Despite rising COVID-19 cases, Dowagiac schools vote to return to in-person learning

Published 3:07 pm Tuesday, September 29, 2020

DOWAGIAC — Dowagiac Union Schools students will be returning to full-time, in-person instruction beginning Monday, Oct. 12.

The DUS Board of Education voted 6-1 in support of the decision during a special meeting outside of Dowagiac Middle School Monday.

The return to in-person instruction is contingent upon the district ensuring that all proper health and safety protocols are in place, and that there are no major case spikes over the next two weeks.

The district will continue to offer a virtual, cyberlearning experience throughout the full semester for families who do not feel comfortable sending their children back to school.

In August, the board approved a five-week distance learning start to the school year, with a reassessment after three weeks. The school district surveyed both parents and staff over the course of the past three weeks. According to Superintendent Jonathan Whan, 574 parents representing 1,020 students responded to the parent survey, with 75 percent of parents supporting a return to in-person instruction. Sixty-six percent of staff supported a return to in-person instruction.

Several dozen parents, staff and community members braved the cold, windy elements to attend Monday’s meeting. The board opened the floor to those in attendance to be able to voice their concerns to the board in three-minute intervals.

“I believe that in-person learning is best not only for my children, but probably for most kids,” said parent Kyle Bennett. “My daughter misses going to school and she loves being in class. I’m not going to minimize the kids seeing each other, but I more just want a good education for my daughter. The online learning has been more distracting than anything else. I would just like to get back to somewhat of a normality for our children.”

“I am personally concerned about going back face-to-face now due to the increase in cases in our community,” said Justice Gage Elementary School teacher Emily Hudson. “Several businesses have had to close due to exposure or high case numbers. As a kindergarten teacher, I worry that challenges and the inability to move around their space will lead to never before seen challenges with behavior. I urge the school board and administration to come up with a plan with intervention supports in order for this to be a successful return when it happens.”

When it was time for the board to make its decision, it became clear that the board and the majority of the audience were on the same page.

“After listening to the speakers, reading 16 parent comments and nine staff comments, we need to go back Oct. 12,” said board trustee Ronald Jones. “We’ll make adjustments for some of the problems that we’ll see as they come. There’s no guarantee that there’s not going to be a bigger spike of COVID, but we’ll have to deal with it as it occurs.”

“There is no perfect solution to the problem that we’re dealing with,” said board trustee Tracey Hatcher. “The best we can do is come up with what we think is best for the kids as well as the community. In doing this, we’re going to need parents’ help because it’s going to start at home. The kids that have a problem with wearing masks, we’re just gonna have to coach them because it’s part of what we’re dealing with right now.”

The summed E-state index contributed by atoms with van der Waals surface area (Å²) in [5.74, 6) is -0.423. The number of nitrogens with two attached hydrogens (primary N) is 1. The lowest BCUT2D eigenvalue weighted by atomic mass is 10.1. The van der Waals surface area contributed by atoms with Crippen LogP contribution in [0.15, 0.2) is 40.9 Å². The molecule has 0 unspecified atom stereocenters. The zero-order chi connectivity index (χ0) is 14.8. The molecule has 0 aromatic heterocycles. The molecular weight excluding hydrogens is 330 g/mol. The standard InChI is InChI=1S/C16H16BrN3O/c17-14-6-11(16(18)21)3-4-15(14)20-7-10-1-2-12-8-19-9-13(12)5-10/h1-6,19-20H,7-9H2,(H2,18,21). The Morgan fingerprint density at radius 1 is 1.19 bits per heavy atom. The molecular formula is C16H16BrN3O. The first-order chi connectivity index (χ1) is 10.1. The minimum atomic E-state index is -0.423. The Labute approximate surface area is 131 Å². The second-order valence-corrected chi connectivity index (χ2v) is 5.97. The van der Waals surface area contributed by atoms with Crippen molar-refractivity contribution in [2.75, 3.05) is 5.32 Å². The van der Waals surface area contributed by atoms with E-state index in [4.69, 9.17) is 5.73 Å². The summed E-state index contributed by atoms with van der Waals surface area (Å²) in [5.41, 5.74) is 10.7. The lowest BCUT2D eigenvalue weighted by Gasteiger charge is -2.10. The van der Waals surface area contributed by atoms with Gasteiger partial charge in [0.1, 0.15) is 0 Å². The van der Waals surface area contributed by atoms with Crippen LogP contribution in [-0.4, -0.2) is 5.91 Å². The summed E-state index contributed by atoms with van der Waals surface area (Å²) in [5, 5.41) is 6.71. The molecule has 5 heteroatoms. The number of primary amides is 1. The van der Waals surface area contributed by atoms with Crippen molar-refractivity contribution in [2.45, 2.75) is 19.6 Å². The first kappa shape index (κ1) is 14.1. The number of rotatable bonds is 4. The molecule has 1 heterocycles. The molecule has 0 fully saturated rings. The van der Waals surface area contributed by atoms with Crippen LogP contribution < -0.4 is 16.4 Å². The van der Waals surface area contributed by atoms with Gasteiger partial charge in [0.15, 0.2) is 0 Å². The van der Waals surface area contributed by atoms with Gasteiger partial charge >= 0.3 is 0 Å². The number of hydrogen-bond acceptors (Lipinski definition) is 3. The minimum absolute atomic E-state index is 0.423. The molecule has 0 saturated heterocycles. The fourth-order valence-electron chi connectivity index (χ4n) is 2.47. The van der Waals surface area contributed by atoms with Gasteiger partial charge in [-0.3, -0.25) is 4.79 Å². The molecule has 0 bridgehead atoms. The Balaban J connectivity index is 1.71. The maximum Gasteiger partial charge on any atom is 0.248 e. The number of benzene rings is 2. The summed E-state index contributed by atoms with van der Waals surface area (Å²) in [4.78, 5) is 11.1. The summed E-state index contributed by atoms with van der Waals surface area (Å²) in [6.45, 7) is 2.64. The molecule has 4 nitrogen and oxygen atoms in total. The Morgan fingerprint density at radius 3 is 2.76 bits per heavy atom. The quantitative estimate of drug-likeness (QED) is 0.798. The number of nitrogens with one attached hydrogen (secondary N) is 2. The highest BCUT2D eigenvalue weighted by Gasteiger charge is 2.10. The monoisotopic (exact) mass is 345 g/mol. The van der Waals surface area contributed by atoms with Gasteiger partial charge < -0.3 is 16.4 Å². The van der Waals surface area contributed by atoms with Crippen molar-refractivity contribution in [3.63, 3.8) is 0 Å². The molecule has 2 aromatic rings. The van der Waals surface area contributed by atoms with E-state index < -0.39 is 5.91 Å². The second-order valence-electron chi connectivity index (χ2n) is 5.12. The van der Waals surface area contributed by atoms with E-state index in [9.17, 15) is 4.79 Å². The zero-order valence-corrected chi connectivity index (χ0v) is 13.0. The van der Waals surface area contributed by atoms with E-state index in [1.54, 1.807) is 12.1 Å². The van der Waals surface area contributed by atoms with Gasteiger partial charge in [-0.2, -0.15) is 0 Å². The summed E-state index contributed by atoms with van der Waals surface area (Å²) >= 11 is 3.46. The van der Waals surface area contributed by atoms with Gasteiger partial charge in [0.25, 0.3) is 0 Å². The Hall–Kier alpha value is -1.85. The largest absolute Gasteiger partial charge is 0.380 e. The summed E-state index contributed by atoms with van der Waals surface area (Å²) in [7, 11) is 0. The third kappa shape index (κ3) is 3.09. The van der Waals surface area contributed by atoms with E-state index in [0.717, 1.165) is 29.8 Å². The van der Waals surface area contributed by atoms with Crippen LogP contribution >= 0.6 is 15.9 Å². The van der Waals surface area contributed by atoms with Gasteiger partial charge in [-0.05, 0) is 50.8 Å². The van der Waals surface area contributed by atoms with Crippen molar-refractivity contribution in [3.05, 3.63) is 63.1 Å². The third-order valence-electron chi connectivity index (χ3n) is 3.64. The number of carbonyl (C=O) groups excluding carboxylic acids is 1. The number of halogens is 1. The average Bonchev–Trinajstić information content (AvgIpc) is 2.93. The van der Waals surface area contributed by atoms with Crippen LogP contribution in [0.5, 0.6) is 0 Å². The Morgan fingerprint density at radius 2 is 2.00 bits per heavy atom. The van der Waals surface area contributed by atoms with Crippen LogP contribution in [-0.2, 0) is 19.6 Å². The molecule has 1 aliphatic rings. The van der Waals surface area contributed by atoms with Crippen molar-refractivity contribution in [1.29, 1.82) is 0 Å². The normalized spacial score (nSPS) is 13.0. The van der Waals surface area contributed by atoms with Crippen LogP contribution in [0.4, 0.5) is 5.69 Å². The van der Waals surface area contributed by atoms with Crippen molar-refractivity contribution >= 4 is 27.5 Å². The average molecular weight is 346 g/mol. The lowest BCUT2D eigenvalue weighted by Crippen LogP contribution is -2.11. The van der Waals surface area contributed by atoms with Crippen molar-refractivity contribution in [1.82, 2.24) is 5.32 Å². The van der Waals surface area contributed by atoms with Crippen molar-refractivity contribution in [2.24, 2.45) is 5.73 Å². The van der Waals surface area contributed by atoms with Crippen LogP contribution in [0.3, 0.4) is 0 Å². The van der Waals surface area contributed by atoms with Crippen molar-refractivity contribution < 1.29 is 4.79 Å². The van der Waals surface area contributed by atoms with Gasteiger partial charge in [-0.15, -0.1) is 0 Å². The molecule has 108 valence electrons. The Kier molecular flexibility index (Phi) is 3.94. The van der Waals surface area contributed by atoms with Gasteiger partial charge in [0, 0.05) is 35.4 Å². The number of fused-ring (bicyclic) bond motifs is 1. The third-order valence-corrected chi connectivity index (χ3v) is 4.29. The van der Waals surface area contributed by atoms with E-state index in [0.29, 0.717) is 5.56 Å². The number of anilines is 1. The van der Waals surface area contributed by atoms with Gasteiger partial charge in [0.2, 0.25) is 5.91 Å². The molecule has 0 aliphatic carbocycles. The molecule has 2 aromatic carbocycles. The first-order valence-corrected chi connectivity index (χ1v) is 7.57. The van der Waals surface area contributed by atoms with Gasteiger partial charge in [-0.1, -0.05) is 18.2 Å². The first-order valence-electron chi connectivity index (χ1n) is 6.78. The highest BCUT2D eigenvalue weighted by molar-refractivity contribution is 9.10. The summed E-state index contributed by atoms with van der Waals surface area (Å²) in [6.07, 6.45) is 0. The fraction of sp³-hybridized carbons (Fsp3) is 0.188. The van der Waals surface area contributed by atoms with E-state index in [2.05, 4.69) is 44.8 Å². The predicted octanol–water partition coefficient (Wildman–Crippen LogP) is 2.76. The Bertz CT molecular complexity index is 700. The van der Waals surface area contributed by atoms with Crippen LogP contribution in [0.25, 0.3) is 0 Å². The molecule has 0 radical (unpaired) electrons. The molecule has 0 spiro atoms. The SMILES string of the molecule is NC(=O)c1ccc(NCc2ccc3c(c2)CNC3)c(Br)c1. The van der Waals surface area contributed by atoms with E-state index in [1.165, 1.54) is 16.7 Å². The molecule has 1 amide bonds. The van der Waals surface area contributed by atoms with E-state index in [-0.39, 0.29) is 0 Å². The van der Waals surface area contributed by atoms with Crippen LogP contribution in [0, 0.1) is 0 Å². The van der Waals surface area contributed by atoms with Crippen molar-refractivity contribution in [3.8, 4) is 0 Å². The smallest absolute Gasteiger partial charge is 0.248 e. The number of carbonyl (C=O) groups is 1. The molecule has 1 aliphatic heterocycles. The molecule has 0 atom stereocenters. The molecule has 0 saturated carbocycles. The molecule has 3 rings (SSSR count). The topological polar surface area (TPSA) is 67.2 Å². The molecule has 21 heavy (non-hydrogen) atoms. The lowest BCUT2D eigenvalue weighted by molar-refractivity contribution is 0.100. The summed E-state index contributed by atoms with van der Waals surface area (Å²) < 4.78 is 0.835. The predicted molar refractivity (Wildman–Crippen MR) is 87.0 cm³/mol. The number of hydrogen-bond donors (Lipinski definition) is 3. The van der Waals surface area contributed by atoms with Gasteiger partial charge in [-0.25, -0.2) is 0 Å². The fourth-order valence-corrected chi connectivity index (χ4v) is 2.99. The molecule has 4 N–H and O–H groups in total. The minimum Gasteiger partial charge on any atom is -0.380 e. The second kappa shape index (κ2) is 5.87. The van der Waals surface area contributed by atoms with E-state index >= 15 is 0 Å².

Vice president Ruth Ausra voted against the return due to concerns regarding an uptick in COVID-19 cases in and around Dowagiac, but insisted that she supports the board’s decision.

“I am in full support of the board’s decision,” Ausra said. “I want you all to know that, and I will do whatever I can do. I am with you guys. I am just so concerned about our situation the last three weeks with our COVID cases, but I’m with the whole board.”

Confirmed cases of COVID-19 have continued to rise in Cass County in recent weeks. According to Whan, one DUS staff member tested positive for COVID-19 last week and some staff members have been quarantined after coming into contact with positive cases. Whan said the COVID-positive staff member is doing well.

“This has given us the chance to practice protocol,” Whan said. “Our individual is doing well and is able to administer distance learning from home for the students. COVID is here, and we’re gonna have to learn how to function smartly and efficiently with it to continue because in-person instruction — kids in school — is where they learn the best.”

The district will announce its safety protocols in the coming weeks, but Whan said parents and staff can expect an increase in custodial staff to accommodate a strict, thorough cleaning schedule.

“The executive order requires touch points to be hit multiple times during the day,” Whan said. “We have custodians in every building during the day, and we will be bringing in extra people for at least the first month to make sure that we have everything figured out.”

The district purchased eight electrostatic sprayers in the spring to disinfect its buildings. In August, the board accepted the recommendation to purchase plexiglass dividers to be used in cafeterias when in-person learning resumes. The plexiglass will sit on the lunch tables to create cubicles that prevent droplets from spreading.

“We made the decision to order plexiglass to increase separation while kids are eating,” Whan said. “It wasn’t a requirement, but something as a district that we thought was another example of us trying to be as safe as we can.”

The district also ordered plexiglass for elementary classrooms.

“In elementary classrooms, there is a lot of small group instruction,” Whan said. “We ordered them so that there is a divider between the teacher and the students. That way, they can continue small group instruction while having a physical barrier.”